Let's take a an example of how to develop and test a music video search and storage system. A traditional way of developing this would require formulating a object oriented system architecture, thinking about streaming and metadata enabled search. The system architecture could consist of a well chosen database server, a streaming server and a metadata enabled search engine - combining these technologies with a modern UI and encapsulating theme in carefully designed object oriented structures. During all these important choices , and all during development we would make sure to write tests before we write a single line of code.
All these things put together would lead to a well thought out system architecture , but all the effort put into the system architecture can be in vain - if we don't have a solid business understanding of what a video storage system should do. What will the users expect?
While browsing on facebook this other day I found the "The Paris Hilton & Jacques Derrida Appreciation Society" - this group explores the connections between the works of Paris Hilton and Jacques Derrida. When we deconstruct the "pretty blonde" facade of Paris Hilton, then you can actually find some deep insights. Take "Nothing in this world" for instance:
Take the phrase "when you are with somebody else, that's me in your eye". There is the obvious interpretation of the sentence . But thinking about that sentence also let's you reflect on the real meaning . When you look at Paris Hilton in this video, what do you see? Do you see the pretty blonde or the millionaire , hard working young girl . In this video I am seeing the image of the pretty blonde - but I am also thinking about the millions of dollars she is earning portraying herself in this way. So in a sense - I am reading the original message out of context. I am admiring what Paris Hilton in some other way than she intended - the original meaning of the words seem to have disappeared - but my understanding of the sentence is more useful to me. I wish I could do what Paris Hilton does - but in a way that would make sense in my world .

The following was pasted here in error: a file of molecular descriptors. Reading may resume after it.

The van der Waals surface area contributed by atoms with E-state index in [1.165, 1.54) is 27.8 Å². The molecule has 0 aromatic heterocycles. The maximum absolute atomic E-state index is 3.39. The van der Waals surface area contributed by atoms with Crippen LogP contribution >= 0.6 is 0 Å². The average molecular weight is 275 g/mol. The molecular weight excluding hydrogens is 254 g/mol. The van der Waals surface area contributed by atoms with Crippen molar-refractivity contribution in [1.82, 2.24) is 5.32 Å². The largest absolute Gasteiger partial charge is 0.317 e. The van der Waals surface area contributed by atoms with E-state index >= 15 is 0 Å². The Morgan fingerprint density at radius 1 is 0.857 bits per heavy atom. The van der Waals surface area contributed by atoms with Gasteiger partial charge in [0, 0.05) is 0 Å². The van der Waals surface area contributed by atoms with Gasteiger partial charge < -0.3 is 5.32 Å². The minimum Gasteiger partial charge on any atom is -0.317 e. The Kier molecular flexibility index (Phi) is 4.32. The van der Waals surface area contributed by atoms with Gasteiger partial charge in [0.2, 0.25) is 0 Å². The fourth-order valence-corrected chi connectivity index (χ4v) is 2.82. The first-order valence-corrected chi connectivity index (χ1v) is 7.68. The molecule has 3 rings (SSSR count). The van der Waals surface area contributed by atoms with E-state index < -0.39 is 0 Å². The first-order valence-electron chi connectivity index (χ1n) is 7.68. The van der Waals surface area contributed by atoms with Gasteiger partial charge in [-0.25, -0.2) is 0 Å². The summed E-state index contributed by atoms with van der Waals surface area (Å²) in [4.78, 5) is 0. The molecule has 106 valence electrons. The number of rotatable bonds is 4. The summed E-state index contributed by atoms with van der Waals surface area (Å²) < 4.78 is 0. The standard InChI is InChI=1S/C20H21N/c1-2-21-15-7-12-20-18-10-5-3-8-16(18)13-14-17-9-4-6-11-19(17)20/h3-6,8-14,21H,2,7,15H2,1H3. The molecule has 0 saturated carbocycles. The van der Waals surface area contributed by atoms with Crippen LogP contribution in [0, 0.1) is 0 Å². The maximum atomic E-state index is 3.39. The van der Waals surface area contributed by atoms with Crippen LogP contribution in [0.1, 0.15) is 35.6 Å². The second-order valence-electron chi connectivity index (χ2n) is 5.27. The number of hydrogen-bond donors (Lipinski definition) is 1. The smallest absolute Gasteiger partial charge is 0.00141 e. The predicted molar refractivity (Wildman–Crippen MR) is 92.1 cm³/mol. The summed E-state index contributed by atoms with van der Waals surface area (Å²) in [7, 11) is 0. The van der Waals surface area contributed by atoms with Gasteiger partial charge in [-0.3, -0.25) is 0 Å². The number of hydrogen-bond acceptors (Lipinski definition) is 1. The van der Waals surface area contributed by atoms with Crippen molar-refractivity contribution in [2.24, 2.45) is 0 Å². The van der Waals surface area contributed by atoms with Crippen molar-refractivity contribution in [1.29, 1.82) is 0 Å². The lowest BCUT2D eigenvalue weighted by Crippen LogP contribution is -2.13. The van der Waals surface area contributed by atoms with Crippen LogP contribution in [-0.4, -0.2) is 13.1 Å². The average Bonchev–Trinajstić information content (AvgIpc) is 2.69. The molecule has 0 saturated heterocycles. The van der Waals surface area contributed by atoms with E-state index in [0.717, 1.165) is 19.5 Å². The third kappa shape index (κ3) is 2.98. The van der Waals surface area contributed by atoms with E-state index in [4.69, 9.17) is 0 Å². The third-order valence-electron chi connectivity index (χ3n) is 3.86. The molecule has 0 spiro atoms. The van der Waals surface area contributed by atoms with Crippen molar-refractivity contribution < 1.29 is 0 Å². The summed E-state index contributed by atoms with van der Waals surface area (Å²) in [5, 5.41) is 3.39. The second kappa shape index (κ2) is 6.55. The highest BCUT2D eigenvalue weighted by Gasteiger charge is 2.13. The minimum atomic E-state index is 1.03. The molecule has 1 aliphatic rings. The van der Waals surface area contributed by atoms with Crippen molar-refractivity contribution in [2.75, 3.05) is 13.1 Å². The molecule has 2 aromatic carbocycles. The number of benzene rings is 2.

The producers of the "Nothing in this world" video are not likely to convey information about the business empire of Paris Hilton in the metadata supplied for the video. So a system formulated as a "video storage system" would not let me exploit the information I found in the facebook group.
BDD introduces the use of a Domain Specific language to express the users expectations in a manner more directly focused on the behavioural aspects of the system. This lifts the clouds from the system aspects and focuses on intent.
A better way to formulate my expectations for the system would be:
Describe the music video storage system: